Skoda Yeti Monte Carlo Review
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Quick Facts
Model spec: Skoda Yet Monte Carlo Price: £22,645.00 Engine: 1.2, 4-cly, TSI, DSG
BHP / Torque: 108 / 175 Max Speed: 111 CO2: 128g/km 0-62mph: 11.4 seconds
Economy/Range: 42mpg combined Tax: £115/year

OK so the Skoda Yeti is a great little compact SUV with entry-level models retailing for a relativity affordable £17k, it has a great range of engines, model specs (around 32) and equipment levels. And that’s the end of the review right? Wrong, the Yeti first launched in 2009 and over the preceding years has received a number of upgrades to the exterior styling and equipment levels have grown relative to new technology trends. The Yeti also gets an extra naming suffix, meet the Skoda Yeti Outdoor.

The Yeti’s overall exterior styling is pretty much unchanged, however subtle styling updates in 2014 included a re-designed headlight cluster and new corporate grille and front and rear bumper, introduction of LED daytime running lights all of which did a good job of keeping the Yeti looking youthful. With the times.

Without going into dimensions, the Yeti looks compact from the outside but get into the drivers seat and it feels larger then the exterior suggests, there is a good amount of space for the average-sized person.

However for rear-seated passengers, it’s a slightly different story. While there is a good amount of headroom, leg room could be tight for those who maybe above average height.  But it’s OK right? it is what it is after all what do you expect from a compact SUV? Compact space is what you get.

Overall the interior is also pretty much unchanged however the build remains solid a ever and the range of materials used throughout are good.

The Yeti’s engine line up has changed, the 1.6-litre diesel engine is no more with only the 2.0-Litre, 4-cylinder unit which is available in two states of power, 108bhp and 150bhp.

There are two petrol engines available, entry level specs make do with the 4-cylinder, 1.2TSi unit and more expensive model trims make do with the 1.4-litre TSi.

You can spec either a 6-speed manual or 7-speed DSG auto transmission with 4×4, all are available across the entire range.

Equipment levels are good, entry-level models as standard come primed with a 5-inch infotainment touchscreen, air-con, alloy wheels, Bluetooth, the basics but essentials. Obviously, the higher up the trim levels you go the more equipment opens up.

For example, move up to the second tier SE trim level and that miserly infotainment system is now transformed into a 6.5-inch touchscreen and you get upgraded 17-inch alloys. At the end of the day It’s really up to you what options and trim you go for.

Press cars always come loaded with extras, if you expect DAB to be standard equipment these days it isn’t on the Yeti because it’s a £135 optional extra, the Sat Nav is a £755 optional extra, heated front seats cost an extra £255. With other minor optional extras, the Yeti Monte Carlo actually cost £22k all in.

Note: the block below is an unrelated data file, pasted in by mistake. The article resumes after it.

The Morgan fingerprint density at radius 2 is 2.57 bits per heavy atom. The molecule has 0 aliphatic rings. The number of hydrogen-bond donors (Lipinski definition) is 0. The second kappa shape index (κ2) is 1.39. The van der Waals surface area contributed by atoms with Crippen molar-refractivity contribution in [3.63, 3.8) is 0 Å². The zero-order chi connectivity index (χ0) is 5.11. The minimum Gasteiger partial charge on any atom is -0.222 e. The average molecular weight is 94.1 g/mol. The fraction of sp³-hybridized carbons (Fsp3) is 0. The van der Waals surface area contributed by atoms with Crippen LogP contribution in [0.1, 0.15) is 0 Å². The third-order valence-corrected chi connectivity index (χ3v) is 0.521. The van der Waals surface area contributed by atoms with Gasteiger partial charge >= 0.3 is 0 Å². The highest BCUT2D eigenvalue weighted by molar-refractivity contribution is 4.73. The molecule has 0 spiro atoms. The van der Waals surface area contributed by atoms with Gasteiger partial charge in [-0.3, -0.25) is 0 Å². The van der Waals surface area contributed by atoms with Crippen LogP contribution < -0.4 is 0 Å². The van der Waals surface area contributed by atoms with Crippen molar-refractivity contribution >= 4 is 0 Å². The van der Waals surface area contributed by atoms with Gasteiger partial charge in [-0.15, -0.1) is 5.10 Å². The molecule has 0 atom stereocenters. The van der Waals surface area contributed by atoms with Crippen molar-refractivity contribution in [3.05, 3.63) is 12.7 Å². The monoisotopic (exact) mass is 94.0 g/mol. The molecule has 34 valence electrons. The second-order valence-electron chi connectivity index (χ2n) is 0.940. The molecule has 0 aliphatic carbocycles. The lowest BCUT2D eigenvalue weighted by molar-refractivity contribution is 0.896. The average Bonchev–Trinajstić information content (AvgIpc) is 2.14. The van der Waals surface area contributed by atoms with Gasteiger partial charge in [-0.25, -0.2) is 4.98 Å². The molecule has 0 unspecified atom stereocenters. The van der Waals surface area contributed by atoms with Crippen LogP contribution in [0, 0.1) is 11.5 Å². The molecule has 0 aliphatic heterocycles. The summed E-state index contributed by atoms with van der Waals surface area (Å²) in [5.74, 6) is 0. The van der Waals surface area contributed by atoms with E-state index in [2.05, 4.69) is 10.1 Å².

The Yeti Monte Carlo Edition is a limited in numbers and to be honest it isn’t too far removed from the range-topping SE-L model. What you have is that bright red paint finish and a two-toned gloss black roof.

So you get the heated front seats, sports seats with Monte Carlo designed upholstery, upgraded 17-inch alloy wheels and a unique to spec Monte Carlo Instrument cluster.

Perhaps the main distinguishing feature is the amount of Monte Carlo decals, there are many just to remind why you decided to go for this particular model spec.

The Yeti has always had excellent driving manners, it’s quite agile through a series of bend, it’s rather quiet fun to drive and isn’t too bad on a long haul drive to No-wheres-ville.

Combined with the seven speed DSG the Yeti had super-snappy gear changes and the 1.2-TSI engine suited the chassis well. However as with all small capacity turbo-charged engines you loose that lazy accessibility to the power delivery, these engines always feel as though they are on a bit of a high.

The engine which outputs 108bhp/175Nm sounds asthmatic but it’s decidedly swift and has little to no turbo lag thanks to combined effects of supercharging and turbocharging.

But don’t expect spectacular mpg, well maybe 42mpg isn’t too bad, and at least you don’t get the constant drone and vibration of a diesel engine to contend with.

As I said previously interior space is not going to be a priority with a compact SUV, it is what it is. However with the rear seats folded and that SUV high roofline you can shove a decent amount of stuff into the Yeti’s cargo bay.

So overall the Yeti is another consistently good offering from Skoda, it’s aged fairly well and still feels fresh as a daisy to look at and drive and better still you can probably get a really good finance deal if you shop around.

But as always rivals have stepped up the competition. The Yeti has to compete with the likes of the new Kia Sportage which offers a more refined experience all round than the current Yeti.

But don’t expect to see an all-new replacement for the Yeti until 2018, for Skoda the game is now surely on, the next generation is waiting.

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